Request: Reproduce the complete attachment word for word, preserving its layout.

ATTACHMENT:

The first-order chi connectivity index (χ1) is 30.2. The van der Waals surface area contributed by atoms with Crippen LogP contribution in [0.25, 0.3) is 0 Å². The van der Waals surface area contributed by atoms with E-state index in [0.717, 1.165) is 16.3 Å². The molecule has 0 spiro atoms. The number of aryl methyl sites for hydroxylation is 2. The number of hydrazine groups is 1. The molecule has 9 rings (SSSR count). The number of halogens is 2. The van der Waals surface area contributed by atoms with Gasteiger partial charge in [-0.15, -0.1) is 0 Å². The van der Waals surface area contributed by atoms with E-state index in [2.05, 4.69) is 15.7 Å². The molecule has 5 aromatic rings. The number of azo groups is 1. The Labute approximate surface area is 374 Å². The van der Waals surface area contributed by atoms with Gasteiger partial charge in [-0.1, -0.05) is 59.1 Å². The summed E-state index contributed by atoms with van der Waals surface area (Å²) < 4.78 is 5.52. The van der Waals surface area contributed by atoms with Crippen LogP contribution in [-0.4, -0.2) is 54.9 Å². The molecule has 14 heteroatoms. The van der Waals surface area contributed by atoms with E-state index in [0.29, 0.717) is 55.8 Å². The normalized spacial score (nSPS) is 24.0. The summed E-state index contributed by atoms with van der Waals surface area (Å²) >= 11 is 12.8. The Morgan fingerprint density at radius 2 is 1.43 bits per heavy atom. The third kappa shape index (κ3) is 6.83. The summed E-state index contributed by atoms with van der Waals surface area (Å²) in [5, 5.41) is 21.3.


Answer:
The first-order chi connectivity index (χ1) is 30.2. The van der Waals surface area contributed by atoms with Crippen LogP contribution in [0.25, 0.3) is 0 Å². The van der Waals surface area contributed by atoms with E-state index in [0.717, 1.165) is 16.3 Å². The molecule has 0 spiro atoms. The number of aryl methyl sites for hydroxylation is 2. The number of hydrazine groups is 1. The molecule has 9 rings (SSSR count). The number of halogens is 2. The van der Waals surface area contributed by atoms with Gasteiger partial charge in [-0.15, -0.1) is 0 Å². The van der Waals surface area contributed by atoms with E-state index in [2.05, 4.69) is 15.7 Å². The molecule has 5 aromatic rings. The number of azo groups is 1. The Labute approximate surface area is 374 Å². The van der Waals surface area contributed by atoms with Gasteiger partial charge in [-0.1, -0.05) is 59.1 Å². The summed E-state index contributed by atoms with van der Waals surface area (Å²) < 4.78 is 5.52. The van der Waals surface area contributed by atoms with Crippen LogP contribution in [-0.4, -0.2) is 54.9 Å². The molecule has 14 heteroatoms. The van der Waals surface area contributed by atoms with E-state index in [0.29, 0.717) is 55.8 Å². The normalized spacial score (nSPS) is 24.0. The summed E-state index contributed by atoms with van der Waals surface area (Å²) >= 11 is 12.8. The Morgan fingerprint density at radius 2 is 1.43 bits per heavy atom. The third kappa shape index (κ3) is 6.83. The summed E-state index contributed by atoms with van der Waals surface area (Å²) in [5, 5.41) is 21.3.